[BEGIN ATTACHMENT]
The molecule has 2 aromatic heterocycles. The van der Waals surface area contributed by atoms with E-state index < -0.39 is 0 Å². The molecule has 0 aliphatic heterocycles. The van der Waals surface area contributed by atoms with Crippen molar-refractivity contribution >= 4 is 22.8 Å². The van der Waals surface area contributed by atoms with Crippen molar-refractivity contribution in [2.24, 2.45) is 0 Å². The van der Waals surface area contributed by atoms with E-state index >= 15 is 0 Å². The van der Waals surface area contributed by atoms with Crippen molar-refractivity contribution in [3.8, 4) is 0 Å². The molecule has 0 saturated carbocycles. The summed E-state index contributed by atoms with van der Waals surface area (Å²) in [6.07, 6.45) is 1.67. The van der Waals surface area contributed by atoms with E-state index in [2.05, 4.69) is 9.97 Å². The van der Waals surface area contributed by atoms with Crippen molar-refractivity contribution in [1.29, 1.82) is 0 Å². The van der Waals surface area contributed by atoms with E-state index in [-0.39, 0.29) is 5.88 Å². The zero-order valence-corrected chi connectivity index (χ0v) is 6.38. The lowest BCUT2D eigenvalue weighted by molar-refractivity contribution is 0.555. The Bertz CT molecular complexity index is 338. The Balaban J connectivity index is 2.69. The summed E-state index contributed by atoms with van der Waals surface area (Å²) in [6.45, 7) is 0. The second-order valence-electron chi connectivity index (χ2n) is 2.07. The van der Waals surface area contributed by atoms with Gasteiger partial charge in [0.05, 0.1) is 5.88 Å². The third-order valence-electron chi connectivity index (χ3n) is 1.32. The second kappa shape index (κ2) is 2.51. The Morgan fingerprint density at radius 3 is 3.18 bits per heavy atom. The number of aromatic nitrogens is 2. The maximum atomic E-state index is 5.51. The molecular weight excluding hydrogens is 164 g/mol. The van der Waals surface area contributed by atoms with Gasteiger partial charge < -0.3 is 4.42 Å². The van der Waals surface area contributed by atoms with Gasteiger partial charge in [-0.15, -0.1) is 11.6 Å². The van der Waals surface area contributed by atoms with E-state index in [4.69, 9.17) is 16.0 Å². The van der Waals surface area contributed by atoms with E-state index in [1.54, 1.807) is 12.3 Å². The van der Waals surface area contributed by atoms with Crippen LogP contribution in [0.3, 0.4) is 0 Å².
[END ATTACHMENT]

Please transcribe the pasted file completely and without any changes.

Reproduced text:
The molecule has 2 aromatic heterocycles. The van der Waals surface area contributed by atoms with E-state index < -0.39 is 0 Å². The molecule has 0 aliphatic heterocycles. The van der Waals surface area contributed by atoms with Crippen molar-refractivity contribution >= 4 is 22.8 Å². The van der Waals surface area contributed by atoms with Crippen molar-refractivity contribution in [2.24, 2.45) is 0 Å². The van der Waals surface area contributed by atoms with E-state index >= 15 is 0 Å². The van der Waals surface area contributed by atoms with Crippen molar-refractivity contribution in [3.8, 4) is 0 Å². The molecule has 0 saturated carbocycles. The summed E-state index contributed by atoms with van der Waals surface area (Å²) in [6.07, 6.45) is 1.67. The van der Waals surface area contributed by atoms with E-state index in [2.05, 4.69) is 9.97 Å². The van der Waals surface area contributed by atoms with Crippen molar-refractivity contribution in [1.29, 1.82) is 0 Å². The van der Waals surface area contributed by atoms with E-state index in [-0.39, 0.29) is 5.88 Å². The zero-order valence-corrected chi connectivity index (χ0v) is 6.38. The lowest BCUT2D eigenvalue weighted by molar-refractivity contribution is 0.555. The Bertz CT molecular complexity index is 338. The Balaban J connectivity index is 2.69. The summed E-state index contributed by atoms with van der Waals surface area (Å²) in [6.45, 7) is 0. The second-order valence-electron chi connectivity index (χ2n) is 2.07. The van der Waals surface area contributed by atoms with Gasteiger partial charge in [0.05, 0.1) is 5.88 Å². The third-order valence-electron chi connectivity index (χ3n) is 1.32. The second kappa shape index (κ2) is 2.51. The Morgan fingerprint density at radius 3 is 3.18 bits per heavy atom. The number of aromatic nitrogens is 2. The maximum atomic E-state index is 5.51. The molecular weight excluding hydrogens is 164 g/mol. The van der Waals surface area contributed by atoms with Gasteiger partial charge < -0.3 is 4.42 Å². The van der Waals surface area contributed by atoms with Gasteiger partial charge in [-0.15, -0.1) is 11.6 Å². The van der Waals surface area contributed by atoms with E-state index in [4.69, 9.17) is 16.0 Å². The van der Waals surface area contributed by atoms with E-state index in [1.54, 1.807) is 12.3 Å². The van der Waals surface area contributed by atoms with Crippen LogP contribution in [0.3, 0.4) is 0 Å².